Conflict in Sri Lanka
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Conflict in Sri Lanka

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    Conflict in Sri Lanka Conflict in Sri Lanka Presentation Transcript

    • COUNTRIES DIVIDED
    • CONFLICT IN MULTI-ETHNIC SOCIETIES: CASE STUDY 1: Sri Lanka CASE STUDY 2: N Ireland
    • Why do people of different races and religions disagree?
      • Not allowed to keep traditional way of life; forced to adopt different set of customs and traditions
      • Language and education policies which do not consider their interests
      • Law has been unfair to them
      • Fight for control of power
      • Disagreement on how the country should be ruled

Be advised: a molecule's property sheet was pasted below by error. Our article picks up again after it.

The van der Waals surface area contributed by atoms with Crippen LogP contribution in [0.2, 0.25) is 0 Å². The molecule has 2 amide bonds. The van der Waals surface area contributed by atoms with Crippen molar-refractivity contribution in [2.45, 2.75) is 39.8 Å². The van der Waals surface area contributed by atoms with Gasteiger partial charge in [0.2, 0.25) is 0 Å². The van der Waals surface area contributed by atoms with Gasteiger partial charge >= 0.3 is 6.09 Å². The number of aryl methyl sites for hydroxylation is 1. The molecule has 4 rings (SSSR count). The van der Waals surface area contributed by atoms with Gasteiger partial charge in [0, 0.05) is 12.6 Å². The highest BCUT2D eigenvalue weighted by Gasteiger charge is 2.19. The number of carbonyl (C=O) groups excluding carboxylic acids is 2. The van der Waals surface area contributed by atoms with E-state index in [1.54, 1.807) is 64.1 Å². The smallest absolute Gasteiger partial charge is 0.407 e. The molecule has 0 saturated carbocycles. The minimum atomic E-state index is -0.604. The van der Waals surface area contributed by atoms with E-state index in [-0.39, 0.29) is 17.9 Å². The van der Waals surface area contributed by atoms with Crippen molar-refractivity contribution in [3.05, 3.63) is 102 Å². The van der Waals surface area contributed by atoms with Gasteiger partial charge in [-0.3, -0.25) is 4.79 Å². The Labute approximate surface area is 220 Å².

• Job opportunities or economic resources
    • How do people resolve these disagreements?
      • Tolerance
      • Peaceful protest & marches
      • Hunger strikes
      • Taking up arms
      • Diplomatic negotiations to work out a peace settlement
    • Conflict in Multi-ethnic Sri Lanka
    •  
    • First, The scenic side of Sri Lanka…
    •  
    • How is Sri Lanka like these days?
    • Some parts in Colombo are marred by …
    •  
    • Tamil woman suicide bomber killed 23, wounded 60 Friday 05, July 1996 [Source : http://dspace.dial.pipex.com/town/parade/nm58/suicide.htm]
    •  
    • SRI LANKA The setting for a violatile situation
    • Map 2000 SRI LANKANS 3 major races SINHALESE TAMILS MOORS
      • SINHALESE SPEAK SINHALA; BUDDHISTS
      • TAMILS SPEAK TAMIL; HINDUS
        • Sri Lankan Tamils
          • Descendants of Tamils who have been living in Sri Lanka for centuries
        • Indian Tamils